How to Close Down a Non-Profit

By Heather Frances J.D.

Nonprofits, like other organizations, don't last forever. Officers of a nonprofit may want to close because the nonprofit has fulfilled its obligations or because it is insolvent. Regardless of the reason, an orderly dissolution is usually in the organization's best interests. Your nonprofit's founding documents might provide a dissolution method, or you can create your own dissolution plan.

Nonprofits, like other organizations, don't last forever. Officers of a nonprofit may want to close because the nonprofit has fulfilled its obligations or because it is insolvent. Regardless of the reason, an orderly dissolution is usually in the organization's best interests. Your nonprofit's founding documents might provide a dissolution method, or you can create your own dissolution plan.

Check Your Foundational Documents

Nonprofits typically must file articles of incorporation and other documents with the state to officially form nonprofit corporations, and nonprofits also have the option to create bylaws to govern their operations. If your nonprofit's articles of organization or bylaws address dissolution, you must follow the processes identified in those documents. Your grant policies, loan documents or donor agreements might also contain restrictions or directions for your nonprofit's dissolution, or your state's laws may address dissolution.

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Decide to Dissolve

Before you can dissolve your nonprofit, your nonprofit must first make a formal decision to close down. Your articles of incorporation or bylaws likely identify what group of individuals, such as officers or a board of directors, have authority to make a dissolution decision. The dissolution decision may be made informally first, but it typically must be finalized at an official, documented meeting. In nonprofit membership organizations, for example, the board makes a dissolution recommendation to the members who then must approve the dissolution.

Develop a Plan

Your nonprofit must create a plan to close down, allowing an orderly, legal dissolution. It is typically a good idea to formalize your plan in a document that you and the rest of the nonprofit's personnel can refer to throughout the closing. Your plan can include details of how your organization's assets are to be distributed, how your organization will preserve its legacy, how the closing will be announced and who will take care of final legal filings. The details of each section will vary based on what type of organization you have, how big it is and the reason for its closure.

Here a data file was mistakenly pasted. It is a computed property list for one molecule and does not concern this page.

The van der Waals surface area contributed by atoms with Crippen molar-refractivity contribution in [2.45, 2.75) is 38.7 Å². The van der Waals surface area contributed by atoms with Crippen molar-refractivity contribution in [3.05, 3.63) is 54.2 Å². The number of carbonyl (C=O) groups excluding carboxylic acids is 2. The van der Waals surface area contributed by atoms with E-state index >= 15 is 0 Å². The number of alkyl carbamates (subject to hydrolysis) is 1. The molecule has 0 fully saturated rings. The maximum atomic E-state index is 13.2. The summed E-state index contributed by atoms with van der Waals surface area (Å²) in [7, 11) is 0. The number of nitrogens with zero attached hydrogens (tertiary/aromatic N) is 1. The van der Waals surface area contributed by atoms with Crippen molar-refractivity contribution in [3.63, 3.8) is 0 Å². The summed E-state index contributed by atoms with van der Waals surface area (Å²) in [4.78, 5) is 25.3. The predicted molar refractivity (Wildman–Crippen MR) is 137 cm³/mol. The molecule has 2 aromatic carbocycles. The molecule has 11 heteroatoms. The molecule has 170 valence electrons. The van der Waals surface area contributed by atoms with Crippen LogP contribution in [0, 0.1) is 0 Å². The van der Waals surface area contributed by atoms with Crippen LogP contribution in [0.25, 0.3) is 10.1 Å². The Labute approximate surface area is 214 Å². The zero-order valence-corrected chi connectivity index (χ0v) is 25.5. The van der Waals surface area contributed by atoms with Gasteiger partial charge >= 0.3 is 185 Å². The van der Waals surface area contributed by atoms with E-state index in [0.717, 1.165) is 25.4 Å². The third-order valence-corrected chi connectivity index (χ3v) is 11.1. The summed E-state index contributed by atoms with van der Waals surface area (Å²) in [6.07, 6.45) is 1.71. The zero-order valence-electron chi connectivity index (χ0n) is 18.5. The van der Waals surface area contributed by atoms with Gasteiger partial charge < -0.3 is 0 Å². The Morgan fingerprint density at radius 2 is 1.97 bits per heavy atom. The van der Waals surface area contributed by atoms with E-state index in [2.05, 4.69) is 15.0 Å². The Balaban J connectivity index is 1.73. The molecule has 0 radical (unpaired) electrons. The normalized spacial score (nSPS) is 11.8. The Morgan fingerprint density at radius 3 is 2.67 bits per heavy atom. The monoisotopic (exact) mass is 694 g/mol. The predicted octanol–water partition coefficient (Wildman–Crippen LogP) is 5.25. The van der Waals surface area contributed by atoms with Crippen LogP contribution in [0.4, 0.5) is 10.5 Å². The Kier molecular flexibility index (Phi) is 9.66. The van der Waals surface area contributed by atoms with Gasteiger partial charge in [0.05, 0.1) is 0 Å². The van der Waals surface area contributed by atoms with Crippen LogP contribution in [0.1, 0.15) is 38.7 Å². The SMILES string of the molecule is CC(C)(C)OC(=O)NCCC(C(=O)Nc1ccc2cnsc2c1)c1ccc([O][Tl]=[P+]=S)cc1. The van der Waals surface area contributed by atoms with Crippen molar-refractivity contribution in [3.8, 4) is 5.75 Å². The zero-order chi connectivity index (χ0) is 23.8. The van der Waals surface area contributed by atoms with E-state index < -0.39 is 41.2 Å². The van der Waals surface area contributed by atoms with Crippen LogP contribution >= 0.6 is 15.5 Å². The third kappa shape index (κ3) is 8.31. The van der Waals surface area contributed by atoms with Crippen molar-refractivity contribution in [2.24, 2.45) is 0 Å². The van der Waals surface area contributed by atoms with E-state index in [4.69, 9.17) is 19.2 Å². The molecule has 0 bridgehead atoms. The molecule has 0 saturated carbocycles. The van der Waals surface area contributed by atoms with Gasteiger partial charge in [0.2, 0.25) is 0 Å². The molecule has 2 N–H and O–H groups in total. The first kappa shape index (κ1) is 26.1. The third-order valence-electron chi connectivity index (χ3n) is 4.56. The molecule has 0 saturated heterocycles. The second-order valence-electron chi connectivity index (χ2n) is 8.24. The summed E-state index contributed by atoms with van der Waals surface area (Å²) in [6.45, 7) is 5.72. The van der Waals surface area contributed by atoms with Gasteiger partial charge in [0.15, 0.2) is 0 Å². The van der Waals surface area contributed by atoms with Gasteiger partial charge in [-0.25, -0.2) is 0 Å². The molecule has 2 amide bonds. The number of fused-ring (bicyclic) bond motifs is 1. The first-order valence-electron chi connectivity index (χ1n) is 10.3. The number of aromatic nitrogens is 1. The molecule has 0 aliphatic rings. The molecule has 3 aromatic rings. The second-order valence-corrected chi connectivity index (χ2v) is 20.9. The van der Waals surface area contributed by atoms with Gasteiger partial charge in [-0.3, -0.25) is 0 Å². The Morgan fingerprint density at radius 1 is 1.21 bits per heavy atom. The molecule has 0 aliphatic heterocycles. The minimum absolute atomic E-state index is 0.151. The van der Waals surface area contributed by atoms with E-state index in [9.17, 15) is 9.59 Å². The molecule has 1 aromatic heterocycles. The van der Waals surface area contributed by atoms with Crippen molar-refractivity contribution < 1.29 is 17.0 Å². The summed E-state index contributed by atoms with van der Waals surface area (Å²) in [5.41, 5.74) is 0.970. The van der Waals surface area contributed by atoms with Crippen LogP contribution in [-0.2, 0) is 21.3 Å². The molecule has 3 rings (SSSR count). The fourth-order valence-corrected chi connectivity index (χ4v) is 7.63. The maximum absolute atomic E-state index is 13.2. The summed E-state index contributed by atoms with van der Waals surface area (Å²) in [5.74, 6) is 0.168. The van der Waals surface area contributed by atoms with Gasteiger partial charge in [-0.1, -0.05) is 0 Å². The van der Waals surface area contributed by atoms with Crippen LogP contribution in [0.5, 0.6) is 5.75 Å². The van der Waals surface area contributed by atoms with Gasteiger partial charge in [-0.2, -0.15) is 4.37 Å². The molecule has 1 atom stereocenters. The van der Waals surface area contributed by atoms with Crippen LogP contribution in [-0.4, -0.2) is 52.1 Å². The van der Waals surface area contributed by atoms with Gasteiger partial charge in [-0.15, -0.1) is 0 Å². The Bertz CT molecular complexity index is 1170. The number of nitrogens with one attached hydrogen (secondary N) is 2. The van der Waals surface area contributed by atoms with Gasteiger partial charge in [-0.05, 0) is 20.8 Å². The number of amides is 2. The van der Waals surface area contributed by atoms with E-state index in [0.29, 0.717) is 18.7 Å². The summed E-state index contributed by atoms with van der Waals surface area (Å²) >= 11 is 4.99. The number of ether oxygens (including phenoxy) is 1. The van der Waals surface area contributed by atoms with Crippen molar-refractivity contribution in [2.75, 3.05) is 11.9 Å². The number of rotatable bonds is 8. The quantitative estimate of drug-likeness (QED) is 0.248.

Execute Your Plan

Once your organization has created its dissolution plan, you may want to have it approved by the board or the nonprofit's members to ensure it has the organization's support. Then, it is time to implement the plan. Assigning a deadline to each plan element can help your dissolution proceed without unnecessary delay. It may also help to document the process so you know what steps you have completed and what steps you still have to take.

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Steps for Dissolving a Nonprofit

References

Related articles

What Is a Dissolution Clause?

When you form a new organization, business or partnership, you create a new entity that has a legal life of its own. If you later need to shut down that entity, a dissolution clause can help by providing direction for the shutdown. Such dissolution clauses are sometimes required, but they can be useful even when they are optional.

Wisconsin Non-Profit Laws

A nonprofit is an organization formed to serve the public good, such as for a charitable, scientific, religious or educational purpose. The goal of a nonprofit is not to create profits for investors. The Wisconsin nonprofit laws provide guidelines for forming and operating a nonprofit in the state. Nonprofits generally follow the requirements of non-stock corporations, but have strict restrictions on profit distributions. All nonprofits should be careful to follow the legal requirements of their states, and may face fines or dissolution if not in compliance.

Maryland Rules for Dissolving Non-Profits

After making the difficult decision to close your nonprofit organization, there are a number of steps you must take to ensure the proper people and agencies are aware of the decision. You must notify the state of your intent to dissolve and pay remaining debts. There are limitations on how the remaining assets of the organization may be distributed. Nonprofits with 501(c)(3) have additional filing requirements with the IRS.

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